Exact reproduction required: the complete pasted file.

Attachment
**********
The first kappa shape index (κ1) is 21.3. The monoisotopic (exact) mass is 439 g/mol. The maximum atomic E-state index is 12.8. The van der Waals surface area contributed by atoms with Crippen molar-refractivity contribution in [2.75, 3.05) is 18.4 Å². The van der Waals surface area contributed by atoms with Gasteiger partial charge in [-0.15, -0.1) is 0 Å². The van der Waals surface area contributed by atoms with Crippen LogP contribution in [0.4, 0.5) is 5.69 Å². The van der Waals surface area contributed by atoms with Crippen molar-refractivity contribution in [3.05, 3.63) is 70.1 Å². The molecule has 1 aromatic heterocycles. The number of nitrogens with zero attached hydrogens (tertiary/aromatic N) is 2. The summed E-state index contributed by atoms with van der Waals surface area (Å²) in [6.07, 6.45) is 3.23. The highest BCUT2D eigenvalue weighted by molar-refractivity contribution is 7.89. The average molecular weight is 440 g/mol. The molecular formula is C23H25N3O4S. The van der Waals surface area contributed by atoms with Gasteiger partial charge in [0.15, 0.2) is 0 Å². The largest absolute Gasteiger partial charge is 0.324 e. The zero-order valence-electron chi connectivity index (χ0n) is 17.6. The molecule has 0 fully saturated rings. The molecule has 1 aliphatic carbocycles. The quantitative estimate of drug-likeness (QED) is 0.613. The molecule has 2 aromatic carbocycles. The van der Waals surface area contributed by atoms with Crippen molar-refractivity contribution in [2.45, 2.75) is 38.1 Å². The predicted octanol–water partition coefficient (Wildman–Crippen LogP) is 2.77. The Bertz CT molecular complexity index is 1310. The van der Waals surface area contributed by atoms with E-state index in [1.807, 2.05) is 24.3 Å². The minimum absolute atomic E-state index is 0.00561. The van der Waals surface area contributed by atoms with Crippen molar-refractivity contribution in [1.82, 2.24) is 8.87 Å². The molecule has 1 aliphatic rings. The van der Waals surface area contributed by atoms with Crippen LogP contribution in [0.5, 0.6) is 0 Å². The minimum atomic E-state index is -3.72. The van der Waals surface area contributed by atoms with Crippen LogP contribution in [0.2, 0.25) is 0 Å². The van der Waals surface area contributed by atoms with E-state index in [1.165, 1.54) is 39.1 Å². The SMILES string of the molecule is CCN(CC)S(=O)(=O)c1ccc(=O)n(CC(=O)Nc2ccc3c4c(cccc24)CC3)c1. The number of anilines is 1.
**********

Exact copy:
The first kappa shape index (κ1) is 21.3. The monoisotopic (exact) mass is 439 g/mol. The maximum atomic E-state index is 12.8. The van der Waals surface area contributed by atoms with Crippen molar-refractivity contribution in [2.75, 3.05) is 18.4 Å². The van der Waals surface area contributed by atoms with Gasteiger partial charge in [-0.15, -0.1) is 0 Å². The van der Waals surface area contributed by atoms with Crippen LogP contribution in [0.4, 0.5) is 5.69 Å². The van der Waals surface area contributed by atoms with Crippen molar-refractivity contribution in [3.05, 3.63) is 70.1 Å². The molecule has 1 aromatic heterocycles. The number of nitrogens with zero attached hydrogens (tertiary/aromatic N) is 2. The summed E-state index contributed by atoms with van der Waals surface area (Å²) in [6.07, 6.45) is 3.23. The highest BCUT2D eigenvalue weighted by molar-refractivity contribution is 7.89. The average molecular weight is 440 g/mol. The molecular formula is C23H25N3O4S. The van der Waals surface area contributed by atoms with Gasteiger partial charge in [0.15, 0.2) is 0 Å². The largest absolute Gasteiger partial charge is 0.324 e. The zero-order valence-electron chi connectivity index (χ0n) is 17.6. The molecule has 0 fully saturated rings. The molecule has 1 aliphatic carbocycles. The quantitative estimate of drug-likeness (QED) is 0.613. The molecule has 2 aromatic carbocycles. The van der Waals surface area contributed by atoms with Crippen molar-refractivity contribution in [2.45, 2.75) is 38.1 Å². The predicted octanol–water partition coefficient (Wildman–Crippen LogP) is 2.77. The Bertz CT molecular complexity index is 1310. The van der Waals surface area contributed by atoms with E-state index in [1.807, 2.05) is 24.3 Å². The minimum absolute atomic E-state index is 0.00561. The van der Waals surface area contributed by atoms with Crippen molar-refractivity contribution in [1.82, 2.24) is 8.87 Å². The molecule has 1 aliphatic rings. The van der Waals surface area contributed by atoms with Crippen LogP contribution in [0.5, 0.6) is 0 Å². The minimum atomic E-state index is -3.72. The van der Waals surface area contributed by atoms with Crippen LogP contribution in [0.2, 0.25) is 0 Å². The van der Waals surface area contributed by atoms with E-state index in [1.165, 1.54) is 39.1 Å². The SMILES string of the molecule is CCN(CC)S(=O)(=O)c1ccc(=O)n(CC(=O)Nc2ccc3c4c(cccc24)CC3)c1. The number of anilines is 1.